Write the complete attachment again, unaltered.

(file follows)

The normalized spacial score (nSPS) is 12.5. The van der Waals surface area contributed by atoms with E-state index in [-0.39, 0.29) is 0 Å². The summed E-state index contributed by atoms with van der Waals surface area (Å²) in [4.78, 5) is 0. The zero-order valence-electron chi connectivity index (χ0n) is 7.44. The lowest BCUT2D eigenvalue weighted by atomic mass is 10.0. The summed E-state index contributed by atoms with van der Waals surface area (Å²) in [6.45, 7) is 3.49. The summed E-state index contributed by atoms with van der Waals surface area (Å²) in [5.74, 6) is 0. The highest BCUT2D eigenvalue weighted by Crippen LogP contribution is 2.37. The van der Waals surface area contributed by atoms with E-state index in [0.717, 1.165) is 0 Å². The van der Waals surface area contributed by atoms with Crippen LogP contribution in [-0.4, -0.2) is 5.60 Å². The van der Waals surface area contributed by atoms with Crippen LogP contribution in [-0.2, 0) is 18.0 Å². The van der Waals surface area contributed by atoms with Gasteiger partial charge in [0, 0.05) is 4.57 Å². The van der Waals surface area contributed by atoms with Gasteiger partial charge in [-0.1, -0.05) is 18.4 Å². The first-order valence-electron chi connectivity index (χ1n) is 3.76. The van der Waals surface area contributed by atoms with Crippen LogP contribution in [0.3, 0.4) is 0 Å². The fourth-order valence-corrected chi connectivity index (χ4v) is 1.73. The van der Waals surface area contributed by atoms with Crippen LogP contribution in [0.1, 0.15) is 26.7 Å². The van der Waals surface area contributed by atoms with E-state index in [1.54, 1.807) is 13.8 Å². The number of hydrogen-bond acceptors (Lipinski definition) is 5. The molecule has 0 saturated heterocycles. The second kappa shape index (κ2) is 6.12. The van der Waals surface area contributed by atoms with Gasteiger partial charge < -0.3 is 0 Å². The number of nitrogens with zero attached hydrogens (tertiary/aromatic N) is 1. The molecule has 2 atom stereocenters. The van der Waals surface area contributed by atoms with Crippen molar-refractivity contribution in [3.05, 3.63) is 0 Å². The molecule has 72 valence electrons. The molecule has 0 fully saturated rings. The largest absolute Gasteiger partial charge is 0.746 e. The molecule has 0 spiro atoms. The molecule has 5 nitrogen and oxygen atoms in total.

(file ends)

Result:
The normalized spacial score (nSPS) is 12.5. The van der Waals surface area contributed by atoms with E-state index in [-0.39, 0.29) is 0 Å². The summed E-state index contributed by atoms with van der Waals surface area (Å²) in [4.78, 5) is 0. The zero-order valence-electron chi connectivity index (χ0n) is 7.44. The lowest BCUT2D eigenvalue weighted by atomic mass is 10.0. The summed E-state index contributed by atoms with van der Waals surface area (Å²) in [6.45, 7) is 3.49. The summed E-state index contributed by atoms with van der Waals surface area (Å²) in [5.74, 6) is 0. The highest BCUT2D eigenvalue weighted by Crippen LogP contribution is 2.37. The van der Waals surface area contributed by atoms with E-state index in [0.717, 1.165) is 0 Å². The van der Waals surface area contributed by atoms with Crippen LogP contribution in [-0.4, -0.2) is 5.60 Å². The van der Waals surface area contributed by atoms with Crippen LogP contribution in [-0.2, 0) is 18.0 Å². The van der Waals surface area contributed by atoms with Gasteiger partial charge in [0, 0.05) is 4.57 Å². The van der Waals surface area contributed by atoms with Gasteiger partial charge in [-0.1, -0.05) is 18.4 Å². The first-order valence-electron chi connectivity index (χ1n) is 3.76. The van der Waals surface area contributed by atoms with Crippen LogP contribution in [0.3, 0.4) is 0 Å². The fourth-order valence-corrected chi connectivity index (χ4v) is 1.73. The van der Waals surface area contributed by atoms with Crippen LogP contribution in [0.1, 0.15) is 26.7 Å². The van der Waals surface area contributed by atoms with E-state index in [1.54, 1.807) is 13.8 Å². The number of hydrogen-bond acceptors (Lipinski definition) is 5. The molecule has 0 saturated heterocycles. The second kappa shape index (κ2) is 6.12. The van der Waals surface area contributed by atoms with Gasteiger partial charge < -0.3 is 0 Å². The number of nitrogens with zero attached hydrogens (tertiary/aromatic N) is 1. The molecule has 2 atom stereocenters. The van der Waals surface area contributed by atoms with Crippen molar-refractivity contribution in [3.05, 3.63) is 0 Å². The molecule has 72 valence electrons. The molecule has 0 fully saturated rings. The largest absolute Gasteiger partial charge is 0.746 e. The molecule has 0 spiro atoms. The molecule has 5 nitrogen and oxygen atoms in total.